The Ranger (beta)

Fremont County's Daily Newspaper

News of Riverton, Lander and Fremont County, Wyoming, from the Ranger's award winning journalists.

Ranger Login

House OKs bill that would allow more paddling in parks
A bill co-sponsored by U.S. Rep. Cynthia Lummis, R-Wyo., would open more waterways in Yellowstone and Grand Teton parks to paddled watercraft. State of Wyoming

House OKs bill that would allow more paddling in Wyoming parks

Feb 7, 2014 - The Associated Press

WASHINGTON -- The House approved a wide-ranging public lands bill Thursday that would speed logging of trees burned in last year's massive Rim Fire in California.

The bill also would lift longstanding restrictions on canoes, rafts and other "hand-propelled" vessels in rivers and streams in Yellowstone and Grand Teton national parks. Rep. Cynthia Lummis, R-Wyo., said the measure would allow more paddling access so people can have "a truly unforgettable experience" when they visit the parks.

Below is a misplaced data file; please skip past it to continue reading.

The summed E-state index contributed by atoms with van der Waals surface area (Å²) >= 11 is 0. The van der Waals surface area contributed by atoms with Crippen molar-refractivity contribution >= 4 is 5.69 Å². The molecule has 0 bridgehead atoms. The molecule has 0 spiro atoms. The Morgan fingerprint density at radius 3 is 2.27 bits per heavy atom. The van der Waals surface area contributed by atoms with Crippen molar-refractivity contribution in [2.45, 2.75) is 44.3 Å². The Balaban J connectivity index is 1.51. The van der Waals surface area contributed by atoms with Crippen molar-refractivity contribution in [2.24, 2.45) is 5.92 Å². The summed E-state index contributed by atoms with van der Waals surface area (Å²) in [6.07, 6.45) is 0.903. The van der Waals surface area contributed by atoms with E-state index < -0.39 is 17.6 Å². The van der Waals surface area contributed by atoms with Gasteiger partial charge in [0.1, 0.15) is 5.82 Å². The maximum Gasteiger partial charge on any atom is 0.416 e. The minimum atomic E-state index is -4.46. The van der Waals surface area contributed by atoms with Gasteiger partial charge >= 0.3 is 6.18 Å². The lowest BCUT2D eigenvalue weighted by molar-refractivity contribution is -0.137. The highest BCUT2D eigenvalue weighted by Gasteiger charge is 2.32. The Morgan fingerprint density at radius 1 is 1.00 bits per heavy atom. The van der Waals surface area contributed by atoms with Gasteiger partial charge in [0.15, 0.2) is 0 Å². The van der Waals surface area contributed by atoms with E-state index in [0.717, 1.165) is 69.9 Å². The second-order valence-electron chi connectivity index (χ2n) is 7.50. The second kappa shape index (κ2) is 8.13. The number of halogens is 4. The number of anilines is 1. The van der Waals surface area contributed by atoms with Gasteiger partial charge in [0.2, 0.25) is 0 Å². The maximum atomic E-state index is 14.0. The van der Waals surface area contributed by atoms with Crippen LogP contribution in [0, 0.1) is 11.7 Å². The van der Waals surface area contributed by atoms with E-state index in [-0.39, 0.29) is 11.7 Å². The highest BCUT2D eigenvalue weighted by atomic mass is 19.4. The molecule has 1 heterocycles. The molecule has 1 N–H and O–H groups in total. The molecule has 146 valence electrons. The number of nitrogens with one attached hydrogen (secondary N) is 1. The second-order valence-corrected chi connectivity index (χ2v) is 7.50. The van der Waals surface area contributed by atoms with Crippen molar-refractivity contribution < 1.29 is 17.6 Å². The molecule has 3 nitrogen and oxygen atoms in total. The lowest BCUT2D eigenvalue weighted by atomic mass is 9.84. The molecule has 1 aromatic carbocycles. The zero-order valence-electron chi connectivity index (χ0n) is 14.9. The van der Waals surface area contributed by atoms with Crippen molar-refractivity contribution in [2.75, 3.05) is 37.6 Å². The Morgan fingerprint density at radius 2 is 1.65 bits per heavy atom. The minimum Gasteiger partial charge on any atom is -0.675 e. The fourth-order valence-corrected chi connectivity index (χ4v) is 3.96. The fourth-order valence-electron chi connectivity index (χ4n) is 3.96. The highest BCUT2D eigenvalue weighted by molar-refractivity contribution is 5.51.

The park service opposes the proposed changes, saying that existing restrictions allow visitors to experience the solitude and wildness of the parks' pristine waterways without the "intrusion" of watercraft.

The measure also allows vehicular access to North Carolina's Cape Hatteras National Seashore, extends livestock grazing permits on federal land in the West and lifts longstanding restrictions on canoes, rafts and other "hand-propelled" watercraft in Yellowstone and Grand Teton national parks.

The House approved the bill, 220-194, on a largely party-line vote. It now goes to the Senate, where it is considered unlikely to pass. The White House opposes the bill but has not issued a veto threat.

The U.S. Forest Service is proposing an extensive salvage operation to log dead trees on about 46 square miles of timberland charred in the fire last August. If approved, logging in the Stanislaus National Forest could yield more lumber than the combined annual output of all the national forests in the state.

A measure sponsored by Rep. Tom McClintock, R-Calif., would waive federal environmental laws for the salvage operation. Timber sales would raise hundreds millions of dollars that could then be used to replant and restore devastated forests near Yosemite National Park, McClintock said.

"But time is already running out. Within a year, the value of the timber begins to decline rapidly as the wood is devoured by insects and rot," he said.

Related content: